The recent death of Iranian President Ebrahim Raisi, often referred to as the “Butcher of Tehran,” in a helicopter crash has evoked a wave of mixed reactions globally. Lithuanian courageously refused to offer ‘official condolences,’ while other official institutions, such as the U.S. State Department and the United Nations, did extend formal condolences and even flew their flags at half-mast. This second, appeasement-based approach is profoundly misguided. Instead of mourning the loss of Raisi, the focus should be squarely on highlighting the ongoing oppression and human rights violations in Iran—a legacy that Raisi himself epitomized.

Ebrahim Raisi’s tenure in various high-ranking positions within the Iranian regime was marked by brutal repression and egregious human rights abuses. His notorious nickname, the “Butcher of Tehran,” is a testament to his involvement in the mass executions of political prisoners in 1988. Human rights organizations have documented his role in these atrocities, where thousands were systematically executed after sham trials. Raisi’s ascendancy to the presidency in 2021, reinforced the current regime’s commitment to silencing dissent and perpetuating a culture of fear and oppression.

In light of such a legacy, the response from the U.S. State Department and the United Nations is inappropriate and deeply insensitive to the victims of Raisi’s policies. Issuing formal condolences and flying flags at half-mast can only be perceived as a tacit endorsement or at least a minimization of his brutal actions. These gestures of mourning are traditionally reserved for leaders who have contributed positively to their nations or the global community, not for those whose tenure is stained with the blood of innocents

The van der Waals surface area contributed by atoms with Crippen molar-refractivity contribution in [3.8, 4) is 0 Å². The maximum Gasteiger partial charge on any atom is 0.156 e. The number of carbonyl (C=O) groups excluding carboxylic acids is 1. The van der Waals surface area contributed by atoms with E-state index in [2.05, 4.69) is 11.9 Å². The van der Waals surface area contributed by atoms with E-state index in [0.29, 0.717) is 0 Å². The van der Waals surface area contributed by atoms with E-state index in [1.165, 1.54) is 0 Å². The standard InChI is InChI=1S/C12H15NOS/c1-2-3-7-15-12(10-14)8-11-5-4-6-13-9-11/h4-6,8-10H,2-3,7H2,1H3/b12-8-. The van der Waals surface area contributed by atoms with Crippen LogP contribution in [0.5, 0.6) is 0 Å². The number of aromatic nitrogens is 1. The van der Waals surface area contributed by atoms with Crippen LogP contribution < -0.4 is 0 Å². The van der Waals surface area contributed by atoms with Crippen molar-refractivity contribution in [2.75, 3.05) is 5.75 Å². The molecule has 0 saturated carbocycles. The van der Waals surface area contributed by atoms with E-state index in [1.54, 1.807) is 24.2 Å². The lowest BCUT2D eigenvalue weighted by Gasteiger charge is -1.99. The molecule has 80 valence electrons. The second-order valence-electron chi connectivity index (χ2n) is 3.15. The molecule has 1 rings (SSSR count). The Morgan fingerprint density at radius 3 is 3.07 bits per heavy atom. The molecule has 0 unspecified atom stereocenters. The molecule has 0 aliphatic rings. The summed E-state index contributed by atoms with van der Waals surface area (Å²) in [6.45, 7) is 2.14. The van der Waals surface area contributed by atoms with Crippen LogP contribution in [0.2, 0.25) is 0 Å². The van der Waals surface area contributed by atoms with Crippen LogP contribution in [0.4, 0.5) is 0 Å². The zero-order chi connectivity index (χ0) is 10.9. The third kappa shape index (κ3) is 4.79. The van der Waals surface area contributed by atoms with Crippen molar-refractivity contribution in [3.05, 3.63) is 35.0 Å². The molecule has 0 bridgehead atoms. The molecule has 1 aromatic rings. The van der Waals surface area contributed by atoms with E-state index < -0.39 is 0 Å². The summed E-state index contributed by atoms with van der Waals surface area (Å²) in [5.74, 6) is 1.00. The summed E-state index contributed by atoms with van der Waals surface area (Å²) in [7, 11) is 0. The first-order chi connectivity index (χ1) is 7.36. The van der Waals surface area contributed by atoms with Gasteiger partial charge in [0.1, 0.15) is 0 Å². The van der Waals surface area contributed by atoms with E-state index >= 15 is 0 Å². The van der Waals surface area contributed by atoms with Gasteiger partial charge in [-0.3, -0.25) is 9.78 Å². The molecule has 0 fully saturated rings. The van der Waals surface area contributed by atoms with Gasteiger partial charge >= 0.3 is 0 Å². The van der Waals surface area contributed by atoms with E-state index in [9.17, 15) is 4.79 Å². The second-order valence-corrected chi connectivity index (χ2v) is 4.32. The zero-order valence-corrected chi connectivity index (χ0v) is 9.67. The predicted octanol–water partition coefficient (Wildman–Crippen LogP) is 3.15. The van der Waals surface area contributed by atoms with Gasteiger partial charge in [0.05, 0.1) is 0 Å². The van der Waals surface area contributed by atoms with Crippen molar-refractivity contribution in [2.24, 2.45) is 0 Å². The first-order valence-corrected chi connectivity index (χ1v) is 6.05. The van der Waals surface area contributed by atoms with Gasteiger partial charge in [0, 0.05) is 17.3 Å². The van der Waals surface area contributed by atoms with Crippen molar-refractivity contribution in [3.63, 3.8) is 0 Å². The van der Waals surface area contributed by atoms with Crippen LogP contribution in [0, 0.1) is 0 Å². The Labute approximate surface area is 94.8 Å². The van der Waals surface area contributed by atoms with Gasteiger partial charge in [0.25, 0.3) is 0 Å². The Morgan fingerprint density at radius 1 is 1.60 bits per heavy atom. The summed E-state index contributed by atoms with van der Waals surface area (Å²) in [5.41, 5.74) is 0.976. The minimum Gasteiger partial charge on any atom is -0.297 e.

Instead of offering condolences, these institutions should have seized the moment to reiterate their commitment to a free Iran, protecting human rights, and pursuing justice. This was a missed opportunity to stand in solidarity with the countless Iranians who continue to suffer under a repressive regime. The U.S. could have been a global leader if they had chosen to support Iranian civil society, amplify the voices of dissidents, and push for the release of political prisoners. Instead, it chose the path of least resistance and selected the easier wrong over the harder right.

Raisi’s death will not change the current situation in Iran, but every opportunity to advocate for the oppressed and demand accountability should be embraced.